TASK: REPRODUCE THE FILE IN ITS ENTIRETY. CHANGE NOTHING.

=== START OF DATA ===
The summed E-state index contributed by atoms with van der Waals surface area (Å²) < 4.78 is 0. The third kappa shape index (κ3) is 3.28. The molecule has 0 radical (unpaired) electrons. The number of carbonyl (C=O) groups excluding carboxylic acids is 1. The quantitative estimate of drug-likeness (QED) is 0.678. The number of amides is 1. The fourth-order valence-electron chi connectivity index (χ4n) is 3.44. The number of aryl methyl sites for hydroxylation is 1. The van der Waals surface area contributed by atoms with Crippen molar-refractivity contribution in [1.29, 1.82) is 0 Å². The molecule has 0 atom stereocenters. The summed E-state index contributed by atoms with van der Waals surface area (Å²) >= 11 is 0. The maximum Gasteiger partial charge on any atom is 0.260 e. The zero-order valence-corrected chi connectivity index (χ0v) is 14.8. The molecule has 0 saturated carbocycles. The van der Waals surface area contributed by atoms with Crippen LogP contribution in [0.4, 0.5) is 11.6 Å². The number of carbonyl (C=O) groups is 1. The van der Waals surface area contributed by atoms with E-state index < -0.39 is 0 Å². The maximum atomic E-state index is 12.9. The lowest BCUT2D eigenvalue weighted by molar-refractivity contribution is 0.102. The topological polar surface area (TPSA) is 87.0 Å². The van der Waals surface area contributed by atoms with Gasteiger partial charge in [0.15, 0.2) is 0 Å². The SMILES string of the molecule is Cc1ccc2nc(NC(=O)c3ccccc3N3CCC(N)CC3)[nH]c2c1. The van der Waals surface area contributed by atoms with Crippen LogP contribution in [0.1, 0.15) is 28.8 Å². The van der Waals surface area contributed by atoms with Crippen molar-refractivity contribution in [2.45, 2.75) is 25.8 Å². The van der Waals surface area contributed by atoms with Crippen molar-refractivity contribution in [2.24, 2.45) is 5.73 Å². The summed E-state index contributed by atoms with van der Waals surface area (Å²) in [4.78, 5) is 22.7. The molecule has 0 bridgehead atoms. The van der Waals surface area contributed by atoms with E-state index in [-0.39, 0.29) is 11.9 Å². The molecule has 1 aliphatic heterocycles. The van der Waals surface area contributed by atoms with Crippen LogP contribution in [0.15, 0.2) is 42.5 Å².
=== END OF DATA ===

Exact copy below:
The summed E-state index contributed by atoms with van der Waals surface area (Å²) < 4.78 is 0. The third kappa shape index (κ3) is 3.28. The molecule has 0 radical (unpaired) electrons. The number of carbonyl (C=O) groups excluding carboxylic acids is 1. The quantitative estimate of drug-likeness (QED) is 0.678. The number of amides is 1. The fourth-order valence-electron chi connectivity index (χ4n) is 3.44. The number of aryl methyl sites for hydroxylation is 1. The van der Waals surface area contributed by atoms with Crippen molar-refractivity contribution in [1.29, 1.82) is 0 Å². The molecule has 0 atom stereocenters. The summed E-state index contributed by atoms with van der Waals surface area (Å²) >= 11 is 0. The maximum Gasteiger partial charge on any atom is 0.260 e. The zero-order valence-corrected chi connectivity index (χ0v) is 14.8. The molecule has 0 saturated carbocycles. The van der Waals surface area contributed by atoms with Crippen LogP contribution in [0.4, 0.5) is 11.6 Å². The number of carbonyl (C=O) groups is 1. The van der Waals surface area contributed by atoms with E-state index < -0.39 is 0 Å². The maximum atomic E-state index is 12.9. The lowest BCUT2D eigenvalue weighted by molar-refractivity contribution is 0.102. The topological polar surface area (TPSA) is 87.0 Å². The van der Waals surface area contributed by atoms with Gasteiger partial charge in [0.15, 0.2) is 0 Å². The SMILES string of the molecule is Cc1ccc2nc(NC(=O)c3ccccc3N3CCC(N)CC3)[nH]c2c1. The van der Waals surface area contributed by atoms with Crippen LogP contribution in [0.1, 0.15) is 28.8 Å². The van der Waals surface area contributed by atoms with Crippen molar-refractivity contribution in [2.45, 2.75) is 25.8 Å². The van der Waals surface area contributed by atoms with Crippen molar-refractivity contribution in [2.24, 2.45) is 5.73 Å². The summed E-state index contributed by atoms with van der Waals surface area (Å²) in [4.78, 5) is 22.7. The molecule has 0 bridgehead atoms. The van der Waals surface area contributed by atoms with E-state index in [-0.39, 0.29) is 11.9 Å². The molecule has 1 aliphatic heterocycles. The van der Waals surface area contributed by atoms with Crippen LogP contribution in [0.15, 0.2) is 42.5 Å².